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 Columns & Editorials

July 7, 2002

The Fans In The Cheap Seats

By Robin Smith Miller

The race fans at Daytona International Speedway eagerly displayed their displeasure at the Winston Cup officials who ended Saturday's running of the Pepsi 400 under caution.

As Michael Waltrip led the field of cars around for the final two laps as the yellow flag flew, fans threw seat cushions, pizza boxes, beer cans and anything else they could find onto the racing surface to show their anger at being denied a green flag finish.

Seasoned veteran, Rusty Wallace said he had never seen anything like it in his entire racing career. Points leader, Sterling Marlin, made his biggest bonehead mistake of the season after the race, which has been marked by more than a few NASCAR for Dummies incidents involving himself.

"Those were the cheap seats where they were throwing those cushions", Marlin said after the race. Marlin must not think too hard before he opens his mouth as evidenced by his remark earlier in the season about the fact he never read the NASCAR rulebook either. This remark about the cheap seats, however, should have him hanging his head in shame.

Considering the lowest price for any seat at Daytona must be at least $50, there are no cheap seats. In those cheap seats sit the fans that made NASCAR what it is today, lower middle class families who save money all year to bring their families to a stock car race.

Those are the people who sent todays NASCAR stars on their way to the road to riches so they can sit in their million dollar motor homes in luxury in the pits, while their fans are sweating for hours in the sun, in low seats that do not allow them to see beyond what is in front of them on the race track.

The people in the cheap seats are not the new breed of race fans, upper middle class professionals who buy $50 golf shirts at vendor trailers; guzzle $6 cups of beer, or pay $500 or more for access to the air-conditioned hospitality tower.

The people in the cheap seats buy their t-shirts across the street from the speedway at K-Mart; and bring in their own 14 inch cooler filled with beer, soda and bologna sandwiches because that is all they can afford.

It becomes more obvious every day the people in the cheap seats don't matter to NASCAR or its drivers anymore. It doesn't matter that many of these people sat in earlier versions of the cheap seats with their parents and grandparents, watching the sport they love when no television network would even think about broadcasting this redneck Southern sport. The people that matter are the ones who are lining the pockets of the NASCAR community with dollar bills.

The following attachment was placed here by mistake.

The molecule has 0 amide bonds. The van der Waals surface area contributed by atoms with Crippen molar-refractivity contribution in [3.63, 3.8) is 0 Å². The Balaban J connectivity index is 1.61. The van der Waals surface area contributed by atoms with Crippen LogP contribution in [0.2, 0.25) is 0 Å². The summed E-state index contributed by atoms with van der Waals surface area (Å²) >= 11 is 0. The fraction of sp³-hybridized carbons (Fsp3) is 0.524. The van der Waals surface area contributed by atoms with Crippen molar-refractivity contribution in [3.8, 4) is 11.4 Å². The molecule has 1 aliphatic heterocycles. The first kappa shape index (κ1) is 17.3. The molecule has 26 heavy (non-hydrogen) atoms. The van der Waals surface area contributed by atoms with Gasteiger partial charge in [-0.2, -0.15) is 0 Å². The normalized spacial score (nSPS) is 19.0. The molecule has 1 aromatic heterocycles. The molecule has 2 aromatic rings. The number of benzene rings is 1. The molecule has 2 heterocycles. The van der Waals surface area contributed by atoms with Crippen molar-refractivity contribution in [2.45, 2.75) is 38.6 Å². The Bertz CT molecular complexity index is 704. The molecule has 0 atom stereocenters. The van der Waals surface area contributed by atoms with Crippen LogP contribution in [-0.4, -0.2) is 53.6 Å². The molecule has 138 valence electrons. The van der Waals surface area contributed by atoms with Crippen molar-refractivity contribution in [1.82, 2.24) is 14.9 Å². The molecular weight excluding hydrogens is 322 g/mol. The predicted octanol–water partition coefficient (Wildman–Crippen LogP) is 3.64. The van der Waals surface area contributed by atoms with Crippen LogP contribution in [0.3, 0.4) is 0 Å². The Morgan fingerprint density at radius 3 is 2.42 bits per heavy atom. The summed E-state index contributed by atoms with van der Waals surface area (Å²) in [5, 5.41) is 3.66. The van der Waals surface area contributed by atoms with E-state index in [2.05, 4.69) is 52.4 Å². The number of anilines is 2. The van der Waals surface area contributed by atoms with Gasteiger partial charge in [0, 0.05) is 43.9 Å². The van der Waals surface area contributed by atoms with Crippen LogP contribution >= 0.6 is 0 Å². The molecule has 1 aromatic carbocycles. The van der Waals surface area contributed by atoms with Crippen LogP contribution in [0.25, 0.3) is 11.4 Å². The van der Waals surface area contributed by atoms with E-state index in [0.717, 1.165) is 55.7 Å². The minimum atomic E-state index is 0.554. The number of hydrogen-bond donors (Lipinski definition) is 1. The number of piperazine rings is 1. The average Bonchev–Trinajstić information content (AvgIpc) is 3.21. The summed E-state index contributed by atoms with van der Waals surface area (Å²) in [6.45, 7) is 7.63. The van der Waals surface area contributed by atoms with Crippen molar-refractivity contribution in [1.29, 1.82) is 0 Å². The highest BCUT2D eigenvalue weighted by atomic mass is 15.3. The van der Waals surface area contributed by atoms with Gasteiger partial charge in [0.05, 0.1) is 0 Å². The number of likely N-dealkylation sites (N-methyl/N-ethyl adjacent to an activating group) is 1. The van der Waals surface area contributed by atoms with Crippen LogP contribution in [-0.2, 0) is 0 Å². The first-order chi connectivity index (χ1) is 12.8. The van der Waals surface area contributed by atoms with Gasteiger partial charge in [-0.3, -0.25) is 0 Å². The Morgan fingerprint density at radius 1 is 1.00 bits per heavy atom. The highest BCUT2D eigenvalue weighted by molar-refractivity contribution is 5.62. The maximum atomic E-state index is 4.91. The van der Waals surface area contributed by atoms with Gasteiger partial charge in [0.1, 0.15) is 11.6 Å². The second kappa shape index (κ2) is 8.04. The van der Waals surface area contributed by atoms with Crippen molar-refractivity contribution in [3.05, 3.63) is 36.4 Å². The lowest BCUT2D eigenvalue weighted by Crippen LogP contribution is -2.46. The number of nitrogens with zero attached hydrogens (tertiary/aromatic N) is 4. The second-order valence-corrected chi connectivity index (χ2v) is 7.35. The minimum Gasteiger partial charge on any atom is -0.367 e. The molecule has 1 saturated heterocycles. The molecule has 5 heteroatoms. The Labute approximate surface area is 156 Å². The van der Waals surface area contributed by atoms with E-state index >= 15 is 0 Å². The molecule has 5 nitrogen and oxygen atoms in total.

Shame on Sterling Marlin, and on NASCAR for forgetting their roots.

They seem to forget the impetuous nature of the America public. How quickly they flit from one amusement to another in their quest to avoid boredom.

Time and time again we read about the loyalty of NASCAR fans and how they buy products that are affiliated with NASCAR. What they fail to say, is that it is the people in the cheap seats who buy these products, not the new breed of race fans.

The new breed of race fans drink Corona beer or some other exotic foreign label; not Budweiser, Miller or Coors. The new breed of race fan sends their laundry out, they dont buy Tide because it is on Ricky Cravens car.

Most of the new breed of fans dont shop at Home Depot or Lowes, they pay someone to repair or renovate their homes. The closest they get to McDonalds french fries are a baked potato at the Outback Steakhouse and that is a cheap night out for them.

Stock car racing is America’s sport, supposedly. It needs to remember the Americans who made it successful, those sitting in the “cheap seats”.

If they fail to do this, those sitting in the “cheap seats” may fail to remember to buy Tide or Kodak film or Budweiser beer. How long do you think these corporate sponsors will remain in a sport where its fans don’t buy its products?

Maybe then Sterling Marlin and NASCAR will remember those fans in the “cheap seats.”

-Robin Smith Miller
[Originally published in the Lehigh Acres Citizen, Breeze Corporation]

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